Blog, 297 words

In OtherWords: October 18, 2017

We can't stop sexual violence until we understand how very mundane it is.

peter-certo

This week, social media feeds lit up with women saying “me too,” spreading awareness of just how pervasive sexual assault and harassment remain in our country.

In OtherWords, Jill Richardson writes that she can’t think of a single woman who hasn’t experienced one or both — a sad fact that’s probably true for most women in this country.

We often think of sexual assault as the sole preserve of men hiding in the bushes, attacking strangers at random. The truth of it, Jill notes, is that the vast majority of perpetrators look like ordinary, respectable humans, who are able to carry on simply because much of society normalizes their behavior.

And it doesn’t help, as Khalil Bendib noticed, that one boastful offender happens to occupy the White House.

Also this week, Chuck Collins gives you an authoritative guide for some extremely common myths and lies you’re likely to hear about taxes this fall. Sarah Browning reports on a field trip to James Madison’s estate — and it’s accompanying slave quarters. And Jim Hightower explains that it’s not robots that take people’s jobs, per se, it’s corporations.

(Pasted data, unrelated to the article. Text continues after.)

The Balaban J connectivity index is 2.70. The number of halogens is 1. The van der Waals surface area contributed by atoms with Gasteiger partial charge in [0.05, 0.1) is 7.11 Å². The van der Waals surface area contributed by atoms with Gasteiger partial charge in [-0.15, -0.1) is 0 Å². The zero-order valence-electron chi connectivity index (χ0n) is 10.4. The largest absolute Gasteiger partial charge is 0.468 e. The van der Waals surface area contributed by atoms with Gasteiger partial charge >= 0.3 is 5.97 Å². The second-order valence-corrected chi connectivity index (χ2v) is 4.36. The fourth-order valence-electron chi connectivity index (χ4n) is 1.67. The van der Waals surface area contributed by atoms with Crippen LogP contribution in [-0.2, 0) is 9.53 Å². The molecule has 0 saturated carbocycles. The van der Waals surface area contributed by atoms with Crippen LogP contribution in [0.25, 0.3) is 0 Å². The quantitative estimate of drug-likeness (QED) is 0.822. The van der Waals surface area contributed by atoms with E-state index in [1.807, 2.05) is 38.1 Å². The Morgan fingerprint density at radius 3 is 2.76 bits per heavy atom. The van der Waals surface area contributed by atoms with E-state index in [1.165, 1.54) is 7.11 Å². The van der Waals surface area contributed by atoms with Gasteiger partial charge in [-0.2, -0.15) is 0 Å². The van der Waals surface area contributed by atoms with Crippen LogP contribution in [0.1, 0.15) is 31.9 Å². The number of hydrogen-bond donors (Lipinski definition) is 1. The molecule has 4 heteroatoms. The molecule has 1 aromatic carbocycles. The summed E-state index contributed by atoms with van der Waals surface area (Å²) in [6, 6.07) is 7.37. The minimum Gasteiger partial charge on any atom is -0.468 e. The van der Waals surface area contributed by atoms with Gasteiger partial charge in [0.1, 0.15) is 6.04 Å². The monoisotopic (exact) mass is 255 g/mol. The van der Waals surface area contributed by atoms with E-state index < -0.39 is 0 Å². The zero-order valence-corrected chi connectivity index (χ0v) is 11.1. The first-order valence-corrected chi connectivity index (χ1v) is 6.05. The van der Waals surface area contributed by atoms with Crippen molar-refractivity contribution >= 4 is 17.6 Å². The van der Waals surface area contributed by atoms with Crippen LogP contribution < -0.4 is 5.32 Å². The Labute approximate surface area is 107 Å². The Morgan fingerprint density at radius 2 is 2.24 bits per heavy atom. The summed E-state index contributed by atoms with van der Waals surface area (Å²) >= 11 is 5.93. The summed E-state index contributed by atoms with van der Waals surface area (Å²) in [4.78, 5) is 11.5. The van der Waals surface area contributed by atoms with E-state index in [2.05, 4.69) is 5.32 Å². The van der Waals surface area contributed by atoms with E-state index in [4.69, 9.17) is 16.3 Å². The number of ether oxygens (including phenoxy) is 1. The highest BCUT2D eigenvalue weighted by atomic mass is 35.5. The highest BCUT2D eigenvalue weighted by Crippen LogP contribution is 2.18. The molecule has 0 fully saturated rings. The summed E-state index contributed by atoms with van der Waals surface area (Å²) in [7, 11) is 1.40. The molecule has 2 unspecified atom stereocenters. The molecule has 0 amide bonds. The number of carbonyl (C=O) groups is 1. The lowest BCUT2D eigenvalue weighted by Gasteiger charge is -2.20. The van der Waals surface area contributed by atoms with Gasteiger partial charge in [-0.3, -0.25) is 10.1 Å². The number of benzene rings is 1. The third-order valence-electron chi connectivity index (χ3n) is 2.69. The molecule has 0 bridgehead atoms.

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Khalil Bendib / OtherWords.org

  1. An Independent Thinker’s Guide to the Tax Debate / Chuck Collins
    There’s a heist coming. Arm yourself with the facts!
  2. There’s No Defending Founding Fathers Who Practiced Slavery / Sarah Browning
    Men who imagined brilliant new freedoms failed to imagine them for enslaved Americans. That means we have to be revolutionary today.
  3. Me Too. And You. And You. / Jill Richardson
    We can’t stop sexual violence until we understand how very mundane it is.
  4. Robots Aren’t Taking Our Jobs. Corporations Are. / Jim Hightower
    They’re creating a robot economy with inexpensive machines that don’t demand wages or health care.
  5. Grabbing ‘Em / Khalil Bendib
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Peter Certo is the editorial manager of the Institute for Policy Studies and the editor of OtherWords.org.